“It’s an incredibly unfair advantage for the employer,” continues Steele. “We’re not talking about situations where arbitration systems are bargained for between a union and a corporation. We’re talking about clauses that are forced on workers, often in situations where the worker isn’t even aware he’s signed them. Say it’s a towel boy who has a claim against Dan Snyder; that means Dan Snyder has all the power once this goes to arbitration. Look at the situation: The arbitrator gets all his repeat business from Dan Snyder, not from the towel boy. Why wouldn’t the arbitrator rule in favor of that company that gives him repeat business rather than risk getting blackballed? In public courts, the Supreme Court has decided that judges that have a financial stake in the outcome of a trial should recuse themselves from that trial. But here, in private courts, with arbitrators, where that’s always the case, where the ‘judges’ always have a stake in the outcome, it’s fine.”

There is some movement to curtail the use of binding arbitration in the workplace. That comes from the case of Jamie Lee Jones, who in 2005 was a 20-year-old employee of Halliburton subsidiary KBR in Iraq. Jones claimed that she was imprisoned against her will and gang-raped by co-workers while overseas.

When she came home and reported the rapes, Jones learned from legal authorities that U.S. courts had no jurisdiction over whatever crimes were committed against her in Iraq. Then she was told that she had signed away her right to sue Halliburton for civil damages. The best she could do was to go to an arbitrator hired by Halliburton and ask for some money. “Imagine you find out that the person who is judging the case is working for the defense contractor itself,” says Jess McIntosh, a spokesperson for Sen. Al Franken (D-Minn.), who has taken up Jones’ cause.

Franken introduced an amendment to the Defense Appropriations Act of 2010 that would prohibit any defense contractors who receive U.S. government funding from forcing binding arbitration on their workers.

The Franken Amendment passed the Senate with 68 votes and has now gone to a conference committee. Franken has no plans to expand his anti-arbitration movement beyond the defense contractor realm, McIntosh says.

“Any attention we can get to the mandatory arbitration issue is good,” says Steele. “In America, with the economy being the way it is, you shouldn’t have to decide between taking a job that will put food on your table and having the rights we all expect to have.”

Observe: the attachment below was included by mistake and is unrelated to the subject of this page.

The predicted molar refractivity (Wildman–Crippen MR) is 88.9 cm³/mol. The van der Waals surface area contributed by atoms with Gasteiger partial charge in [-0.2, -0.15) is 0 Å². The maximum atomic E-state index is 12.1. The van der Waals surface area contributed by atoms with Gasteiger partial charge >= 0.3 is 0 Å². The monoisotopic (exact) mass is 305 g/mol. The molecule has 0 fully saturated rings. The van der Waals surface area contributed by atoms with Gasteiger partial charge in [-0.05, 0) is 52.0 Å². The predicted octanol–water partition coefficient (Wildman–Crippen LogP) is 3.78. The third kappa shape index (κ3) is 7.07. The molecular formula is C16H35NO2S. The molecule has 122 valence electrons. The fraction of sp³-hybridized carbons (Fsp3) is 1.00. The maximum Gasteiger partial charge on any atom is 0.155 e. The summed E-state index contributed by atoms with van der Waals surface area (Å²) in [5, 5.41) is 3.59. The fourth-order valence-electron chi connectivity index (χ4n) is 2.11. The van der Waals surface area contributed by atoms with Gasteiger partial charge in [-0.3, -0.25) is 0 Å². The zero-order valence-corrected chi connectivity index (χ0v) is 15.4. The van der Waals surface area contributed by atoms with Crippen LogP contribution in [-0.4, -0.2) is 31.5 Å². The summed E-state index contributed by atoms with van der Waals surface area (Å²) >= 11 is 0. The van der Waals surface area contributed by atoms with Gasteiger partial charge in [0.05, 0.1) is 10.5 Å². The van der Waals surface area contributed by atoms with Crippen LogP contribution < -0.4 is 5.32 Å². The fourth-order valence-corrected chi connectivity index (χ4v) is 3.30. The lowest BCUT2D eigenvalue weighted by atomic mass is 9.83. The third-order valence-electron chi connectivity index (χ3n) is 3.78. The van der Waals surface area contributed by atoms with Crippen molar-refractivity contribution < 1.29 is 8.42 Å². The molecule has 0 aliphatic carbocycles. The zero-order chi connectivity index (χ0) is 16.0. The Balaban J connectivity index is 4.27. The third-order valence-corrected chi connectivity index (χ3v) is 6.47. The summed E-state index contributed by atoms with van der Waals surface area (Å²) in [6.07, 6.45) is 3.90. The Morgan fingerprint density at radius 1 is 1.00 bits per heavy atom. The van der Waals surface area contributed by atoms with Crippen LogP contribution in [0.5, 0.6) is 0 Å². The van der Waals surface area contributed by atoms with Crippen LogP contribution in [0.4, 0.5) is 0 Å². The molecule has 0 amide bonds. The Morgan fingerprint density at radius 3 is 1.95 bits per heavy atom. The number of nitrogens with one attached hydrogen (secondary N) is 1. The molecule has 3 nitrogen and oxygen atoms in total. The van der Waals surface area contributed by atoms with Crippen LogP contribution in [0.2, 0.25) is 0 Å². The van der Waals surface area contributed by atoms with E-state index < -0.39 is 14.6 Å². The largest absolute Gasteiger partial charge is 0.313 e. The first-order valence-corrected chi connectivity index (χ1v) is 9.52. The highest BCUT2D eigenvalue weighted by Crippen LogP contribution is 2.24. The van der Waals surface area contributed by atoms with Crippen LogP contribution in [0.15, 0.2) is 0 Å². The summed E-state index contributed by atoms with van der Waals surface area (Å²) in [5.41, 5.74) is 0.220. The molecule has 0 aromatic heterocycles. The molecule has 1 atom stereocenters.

Though everybody admits the Jones case was heinous, the use of binding arbitration continues to have supporters outside the corporate realm. Chris Drahozal, who teaches arbitration law at the University of Kansas, says that research shows that binding arbitration hasn’t been as clearly negative for the common worker as the Nader group and others allege.

“Data I’ve seen shows that workers win in arbitration cases at about the same rate they win in court,” he says. “They may win a little bit less as far as the amount of their claim goes, but there’s also evidence that some employees who couldn’t afford to bring a claim in court might be able to bring a claim in arbitration. So the studies I’ve seen suggest arbitration may be a more accessible forum for workers. Employees win at the same rate, and they win a little less, but they can get a forum that they might not otherwise have, so it’s a trade-off.”

Calls to discuss the trade-off made by Redskins ticket workers went nowhere. David Donovan, the former Redskins general counsel and current chief operating officer, and team spokesman Karl Swanson didn’t respond.

Cerrato resigned under extreme pressure early on Dec. 18. Snyder held a press conference announcing the hiring of Bruce Allen as Cerrato’s replacement mere hours later. Perhaps Snyder didn’t want to give Allen much time to read the fine print in his contract.